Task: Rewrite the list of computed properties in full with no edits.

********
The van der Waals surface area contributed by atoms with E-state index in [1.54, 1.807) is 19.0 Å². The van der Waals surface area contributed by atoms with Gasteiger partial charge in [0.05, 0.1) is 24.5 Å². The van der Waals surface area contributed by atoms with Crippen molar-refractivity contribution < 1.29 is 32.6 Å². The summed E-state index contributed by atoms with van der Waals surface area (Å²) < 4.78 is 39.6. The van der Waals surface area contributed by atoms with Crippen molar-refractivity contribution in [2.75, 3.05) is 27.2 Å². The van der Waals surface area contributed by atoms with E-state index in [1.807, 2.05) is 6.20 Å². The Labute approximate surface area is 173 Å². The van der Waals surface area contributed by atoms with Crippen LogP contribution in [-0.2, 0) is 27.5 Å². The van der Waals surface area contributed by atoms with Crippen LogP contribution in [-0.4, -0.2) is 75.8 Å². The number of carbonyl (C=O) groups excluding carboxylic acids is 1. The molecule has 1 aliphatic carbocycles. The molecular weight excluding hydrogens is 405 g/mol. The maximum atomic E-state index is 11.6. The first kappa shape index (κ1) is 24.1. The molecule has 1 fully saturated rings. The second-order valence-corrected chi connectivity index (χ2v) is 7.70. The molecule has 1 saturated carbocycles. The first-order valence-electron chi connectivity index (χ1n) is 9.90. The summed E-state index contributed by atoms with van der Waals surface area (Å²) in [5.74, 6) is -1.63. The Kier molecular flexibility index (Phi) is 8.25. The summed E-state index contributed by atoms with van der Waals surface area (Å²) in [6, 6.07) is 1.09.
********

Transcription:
The van der Waals surface area contributed by atoms with E-state index in [1.54, 1.807) is 19.0 Å². The van der Waals surface area contributed by atoms with Gasteiger partial charge in [0.05, 0.1) is 24.5 Å². The van der Waals surface area contributed by atoms with Crippen molar-refractivity contribution < 1.29 is 32.6 Å². The summed E-state index contributed by atoms with van der Waals surface area (Å²) < 4.78 is 39.6. The van der Waals surface area contributed by atoms with Crippen molar-refractivity contribution in [2.75, 3.05) is 27.2 Å². The van der Waals surface area contributed by atoms with E-state index in [1.807, 2.05) is 6.20 Å². The Labute approximate surface area is 173 Å². The van der Waals surface area contributed by atoms with Crippen LogP contribution in [-0.2, 0) is 27.5 Å². The van der Waals surface area contributed by atoms with Crippen LogP contribution in [-0.4, -0.2) is 75.8 Å². The number of carbonyl (C=O) groups excluding carboxylic acids is 1. The molecule has 1 aliphatic carbocycles. The molecular weight excluding hydrogens is 405 g/mol. The maximum atomic E-state index is 11.6. The first kappa shape index (κ1) is 24.1. The molecule has 1 fully saturated rings. The second-order valence-corrected chi connectivity index (χ2v) is 7.70. The molecule has 1 saturated carbocycles. The first-order valence-electron chi connectivity index (χ1n) is 9.90. The summed E-state index contributed by atoms with van der Waals surface area (Å²) in [5.74, 6) is -1.63. The Kier molecular flexibility index (Phi) is 8.25. The summed E-state index contributed by atoms with van der Waals surface area (Å²) in [6, 6.07) is 1.09.